April 18, 2008
It is not too surprising that oral communication has finally been moved to the end of the City Council meeting, since it’s been in the works, off and on, for years (“Mayor Drayman faces first salvo,” Thursday). This move will undoubtedly lessen public comment, which is probably OK since not much attention is paid to those not financially well-off enough to foster new high-rises, new condos, increases in city management salaries, public land giveaways and so on. In Glendale, and probably in other cities, open government is without meaning and is merely two words.
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NEWS
April 18, 2008
It is not too surprising that oral communication has finally been moved to the end of the City Council meeting, since it?s been in the works, off and on, for years (?Mayor Drayman faces first salvo,? Thursday). This move will undoubtedly lessen public comment, which is probably OK since not much attention is paid to those not financially well-off enough to foster new high-rises, new condos, increases in city management salaries, public land giveaways and so on. In Glendale, and probably in other cities, open government is without meaning and is merely two words.
NEWS
December 12, 2007
Absentee system raises questions One can certainly understand that a campaign headquarters would send out ballot applications (?Ballot system could change,? Monday). One cannot understand that the city is allowing completed ballot applications to be returned to the same campaign headquarters, and further they are allowed under law to ?hold? the ballots for up to 72 hours. Talk about golden opportunities for fraud, mishandling and conflict-of-interest activities. Where is common sense?
NEWS
By Eric Horwitz | March 16, 2006
GLENDALE ? It's expected to be partly cloudy in the area today, but the sun will shine on the need for open government. The League of Women Voters Glendale/Burbank will present "Openness in Government: Looking for the Sunshine," a forum designed to shed light on public access to government and the challenges it faces. The forum will feature keynote speaker Barbara Blinderman, an expert on California's Ralph M. Brown Act,and a variety of panelists from the Glendale and Burbank city councils, the Glendale Unified School District Board of Education and press on the subject of maintaining an open government.
NEWS
March 3, 2006
Reps. Adam Schiff and David Dreier joined U.S. Sens. Dianne Feinstein, of California, and Jon Kyl, of Arizona, Wednesday in introducing legislation in both the House and Senate to criminalize the construction or financing of border tunnels. As a former federal prosecutor who prosecuted drug trafficking and illegal immigrant smuggling, Schiff said he recognized the need to give prosecutors new tools to fight such crimes. Recently, U.S. border officials found a 2,400-foot tunnel stretching from Tijuana, Mexico to San Diego at California's southern border.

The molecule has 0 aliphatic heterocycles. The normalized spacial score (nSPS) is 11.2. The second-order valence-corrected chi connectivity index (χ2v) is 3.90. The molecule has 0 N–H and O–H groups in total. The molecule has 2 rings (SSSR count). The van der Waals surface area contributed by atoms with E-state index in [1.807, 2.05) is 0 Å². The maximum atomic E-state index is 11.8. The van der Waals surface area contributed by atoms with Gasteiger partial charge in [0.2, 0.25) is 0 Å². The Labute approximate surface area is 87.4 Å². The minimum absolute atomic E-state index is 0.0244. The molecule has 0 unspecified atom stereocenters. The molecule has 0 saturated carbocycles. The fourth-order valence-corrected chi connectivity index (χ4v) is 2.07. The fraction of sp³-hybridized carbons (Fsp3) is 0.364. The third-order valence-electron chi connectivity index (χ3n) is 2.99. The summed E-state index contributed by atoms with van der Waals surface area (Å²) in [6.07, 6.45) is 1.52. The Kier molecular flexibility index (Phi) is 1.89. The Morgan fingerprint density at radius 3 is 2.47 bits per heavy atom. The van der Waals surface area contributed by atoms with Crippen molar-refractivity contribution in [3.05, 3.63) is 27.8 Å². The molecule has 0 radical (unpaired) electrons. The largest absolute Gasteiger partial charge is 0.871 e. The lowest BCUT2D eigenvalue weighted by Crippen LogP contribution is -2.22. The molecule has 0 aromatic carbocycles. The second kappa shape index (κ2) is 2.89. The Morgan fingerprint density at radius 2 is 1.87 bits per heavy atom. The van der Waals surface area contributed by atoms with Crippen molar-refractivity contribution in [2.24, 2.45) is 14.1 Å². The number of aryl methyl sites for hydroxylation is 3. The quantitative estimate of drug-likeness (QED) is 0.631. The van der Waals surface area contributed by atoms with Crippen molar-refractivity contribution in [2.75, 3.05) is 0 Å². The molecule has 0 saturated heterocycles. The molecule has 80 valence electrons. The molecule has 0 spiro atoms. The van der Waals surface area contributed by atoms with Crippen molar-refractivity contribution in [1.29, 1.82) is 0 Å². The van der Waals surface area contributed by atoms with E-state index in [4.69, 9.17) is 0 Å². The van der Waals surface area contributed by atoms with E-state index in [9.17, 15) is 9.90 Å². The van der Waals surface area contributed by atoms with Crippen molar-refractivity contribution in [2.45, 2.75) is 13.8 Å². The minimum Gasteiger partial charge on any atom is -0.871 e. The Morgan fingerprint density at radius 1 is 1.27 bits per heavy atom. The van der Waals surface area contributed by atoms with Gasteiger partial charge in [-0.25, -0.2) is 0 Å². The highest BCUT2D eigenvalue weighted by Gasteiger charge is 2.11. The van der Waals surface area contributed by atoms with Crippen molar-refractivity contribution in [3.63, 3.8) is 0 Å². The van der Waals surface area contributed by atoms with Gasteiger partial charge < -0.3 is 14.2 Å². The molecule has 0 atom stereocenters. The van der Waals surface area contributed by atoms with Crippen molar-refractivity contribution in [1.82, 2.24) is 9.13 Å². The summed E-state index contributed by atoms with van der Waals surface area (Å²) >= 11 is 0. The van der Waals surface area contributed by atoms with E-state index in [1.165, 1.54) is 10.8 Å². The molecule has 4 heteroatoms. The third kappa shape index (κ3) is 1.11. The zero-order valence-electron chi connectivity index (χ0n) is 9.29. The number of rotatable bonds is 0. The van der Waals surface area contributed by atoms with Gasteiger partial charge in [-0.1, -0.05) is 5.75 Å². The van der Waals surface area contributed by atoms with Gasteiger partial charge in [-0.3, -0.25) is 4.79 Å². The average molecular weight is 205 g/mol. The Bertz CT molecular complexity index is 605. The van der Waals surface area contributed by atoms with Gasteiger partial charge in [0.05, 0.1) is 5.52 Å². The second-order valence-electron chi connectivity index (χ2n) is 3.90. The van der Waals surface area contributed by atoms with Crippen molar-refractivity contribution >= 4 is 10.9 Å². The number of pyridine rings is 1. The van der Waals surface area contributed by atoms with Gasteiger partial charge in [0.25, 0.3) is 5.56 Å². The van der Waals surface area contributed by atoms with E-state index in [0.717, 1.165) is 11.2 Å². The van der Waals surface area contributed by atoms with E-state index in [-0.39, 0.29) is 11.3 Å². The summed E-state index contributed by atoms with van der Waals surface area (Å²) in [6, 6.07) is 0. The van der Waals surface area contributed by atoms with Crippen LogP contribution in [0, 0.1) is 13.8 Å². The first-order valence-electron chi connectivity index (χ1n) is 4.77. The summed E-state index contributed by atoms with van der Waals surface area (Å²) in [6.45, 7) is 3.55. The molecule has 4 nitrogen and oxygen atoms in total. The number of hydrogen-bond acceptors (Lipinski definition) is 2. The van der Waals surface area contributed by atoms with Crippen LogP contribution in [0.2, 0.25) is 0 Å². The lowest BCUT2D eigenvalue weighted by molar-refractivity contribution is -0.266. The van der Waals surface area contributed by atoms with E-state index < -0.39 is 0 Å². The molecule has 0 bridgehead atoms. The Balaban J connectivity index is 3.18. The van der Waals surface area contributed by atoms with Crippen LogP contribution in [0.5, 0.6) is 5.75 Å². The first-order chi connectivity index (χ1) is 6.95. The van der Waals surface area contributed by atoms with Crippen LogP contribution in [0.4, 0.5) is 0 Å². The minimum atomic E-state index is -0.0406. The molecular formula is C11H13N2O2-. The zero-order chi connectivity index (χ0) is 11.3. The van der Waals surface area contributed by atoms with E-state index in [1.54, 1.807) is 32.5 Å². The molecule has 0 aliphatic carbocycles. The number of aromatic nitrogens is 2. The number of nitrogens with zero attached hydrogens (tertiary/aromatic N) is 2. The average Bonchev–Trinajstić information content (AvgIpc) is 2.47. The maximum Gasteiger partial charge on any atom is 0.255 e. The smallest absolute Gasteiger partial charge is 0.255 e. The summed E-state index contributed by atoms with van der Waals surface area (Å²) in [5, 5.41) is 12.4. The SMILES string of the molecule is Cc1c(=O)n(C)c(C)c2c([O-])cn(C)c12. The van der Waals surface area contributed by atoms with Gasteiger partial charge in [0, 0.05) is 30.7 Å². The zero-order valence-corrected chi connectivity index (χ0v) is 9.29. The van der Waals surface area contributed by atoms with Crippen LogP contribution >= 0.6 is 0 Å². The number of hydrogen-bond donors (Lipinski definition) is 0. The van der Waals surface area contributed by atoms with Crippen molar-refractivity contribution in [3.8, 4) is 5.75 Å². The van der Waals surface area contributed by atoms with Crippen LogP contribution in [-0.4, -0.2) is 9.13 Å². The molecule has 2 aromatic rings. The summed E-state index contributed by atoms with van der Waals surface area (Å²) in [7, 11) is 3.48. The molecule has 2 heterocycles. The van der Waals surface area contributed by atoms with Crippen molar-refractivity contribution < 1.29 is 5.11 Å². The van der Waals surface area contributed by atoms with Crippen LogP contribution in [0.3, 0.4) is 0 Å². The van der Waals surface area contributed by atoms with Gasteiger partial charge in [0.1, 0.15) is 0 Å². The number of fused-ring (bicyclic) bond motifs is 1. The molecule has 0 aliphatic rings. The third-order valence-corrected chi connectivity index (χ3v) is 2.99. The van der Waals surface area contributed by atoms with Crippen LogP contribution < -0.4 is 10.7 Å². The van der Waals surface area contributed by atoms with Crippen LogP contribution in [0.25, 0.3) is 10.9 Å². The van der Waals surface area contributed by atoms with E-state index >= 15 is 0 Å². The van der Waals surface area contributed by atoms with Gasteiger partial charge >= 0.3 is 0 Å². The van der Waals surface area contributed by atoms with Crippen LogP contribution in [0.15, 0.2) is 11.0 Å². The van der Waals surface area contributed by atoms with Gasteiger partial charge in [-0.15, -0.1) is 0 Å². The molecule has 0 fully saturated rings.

NEWS
March 14, 2005
Do you agree with the current council's push for downtown housing and development? No, because most, if not all, of the development is being done without any infrastructure improvement such as appropriate parking and street widening. In addition, most of the development, such as the Americana at Brand, is uncalled for and will greatly add to the present downtown traffic mess. Finally, I don't believe any of the housing is affordable to most of the people in this area.
NEWS
October 27, 2004
Josh Kleinbaum A few months ago, Gary Wesley checked in with the Secretary of State's office to find out which propositions lacked ballot arguments, either for or against. Wesley, an attorney from Mountain View, has made it his personal crusade since 1980 to make sure every state proposition has two ballot arguments. So when he found out that nobody was arguing against Proposition 59, a proposed constitutional amendment that addresses public records and open meetings, Wesley signed up. "I've been writing ballot arguments for years and years," Wesley said.
NEWS
August 12, 2004
Josh Kleinbaum Mayor Bob Yousefian touched off a 1st Amendment debate when he told citizens at this week's City Council meeting that the public comment period will be done at the end of the meeting. On Tuesday night, Yousefian pushed the public comment period to the end of the meeting for the second consecutive week, preventing residents from speaking about items not on the agenda until nearly 11 p.m. When some speakers questioned the move, Yousefian said he will continue to do so until after the Sept.
NEWS
March 10, 2003
For many weeks now, those of us without personal axes to grind have been subjected to comments, written and oral, by those of the political right, the middle, and the left respecting events, situations and controversial legislative proposals taking place in the City Council chambers. Council members, particularly councilmen Quintero and Yousefian, have been, in the majority, castigated for their ideas and actions by just about every level of Glendale society.
NEWS
March 11, 2002
Karen Kreider's letter claiming that those who petition government are "mean spirited" and engage in "vitriolic hyperbole" requires a response. She seems confused regarding the roles of the City Council and the school board; they are separate institutions with separate responsibilities. The city is not responsible for education and had nothing to do with building a library except for facilitating the eligibility that allowed the district to apply for matching funds under a specific state program.